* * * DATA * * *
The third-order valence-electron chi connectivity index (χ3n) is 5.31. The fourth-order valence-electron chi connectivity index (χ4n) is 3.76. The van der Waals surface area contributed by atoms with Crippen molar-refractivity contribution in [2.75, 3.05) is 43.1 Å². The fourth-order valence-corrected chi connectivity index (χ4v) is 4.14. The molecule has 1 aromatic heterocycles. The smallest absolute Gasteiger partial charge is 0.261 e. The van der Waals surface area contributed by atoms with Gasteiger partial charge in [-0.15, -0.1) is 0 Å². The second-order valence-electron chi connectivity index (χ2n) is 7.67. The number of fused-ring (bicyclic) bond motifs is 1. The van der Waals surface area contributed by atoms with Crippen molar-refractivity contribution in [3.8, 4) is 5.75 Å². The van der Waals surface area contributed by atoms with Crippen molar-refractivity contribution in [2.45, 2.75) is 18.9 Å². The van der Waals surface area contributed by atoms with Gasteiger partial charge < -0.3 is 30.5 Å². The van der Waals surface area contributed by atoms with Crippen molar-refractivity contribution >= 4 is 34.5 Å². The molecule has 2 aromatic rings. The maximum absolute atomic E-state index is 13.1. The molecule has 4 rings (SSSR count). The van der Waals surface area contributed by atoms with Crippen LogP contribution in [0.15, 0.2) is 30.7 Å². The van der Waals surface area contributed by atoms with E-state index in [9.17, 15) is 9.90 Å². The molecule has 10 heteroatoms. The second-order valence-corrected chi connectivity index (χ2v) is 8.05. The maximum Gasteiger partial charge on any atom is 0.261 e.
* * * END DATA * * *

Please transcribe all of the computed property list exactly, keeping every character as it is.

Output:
The third-order valence-electron chi connectivity index (χ3n) is 5.31. The fourth-order valence-electron chi connectivity index (χ4n) is 3.76. The van der Waals surface area contributed by atoms with Crippen molar-refractivity contribution in [2.75, 3.05) is 43.1 Å². The fourth-order valence-corrected chi connectivity index (χ4v) is 4.14. The molecule has 1 aromatic heterocycles. The smallest absolute Gasteiger partial charge is 0.261 e. The van der Waals surface area contributed by atoms with Gasteiger partial charge in [-0.15, -0.1) is 0 Å². The second-order valence-electron chi connectivity index (χ2n) is 7.67. The number of fused-ring (bicyclic) bond motifs is 1. The van der Waals surface area contributed by atoms with Crippen molar-refractivity contribution in [3.8, 4) is 5.75 Å². The van der Waals surface area contributed by atoms with Crippen molar-refractivity contribution in [2.45, 2.75) is 18.9 Å². The van der Waals surface area contributed by atoms with Gasteiger partial charge < -0.3 is 30.5 Å². The van der Waals surface area contributed by atoms with Crippen molar-refractivity contribution >= 4 is 34.5 Å². The molecule has 2 aromatic rings. The maximum absolute atomic E-state index is 13.1. The molecule has 4 rings (SSSR count). The van der Waals surface area contributed by atoms with Crippen LogP contribution in [0.15, 0.2) is 30.7 Å². The van der Waals surface area contributed by atoms with E-state index in [9.17, 15) is 9.90 Å². The molecule has 10 heteroatoms. The second-order valence-corrected chi connectivity index (χ2v) is 8.05. The maximum Gasteiger partial charge on any atom is 0.261 e.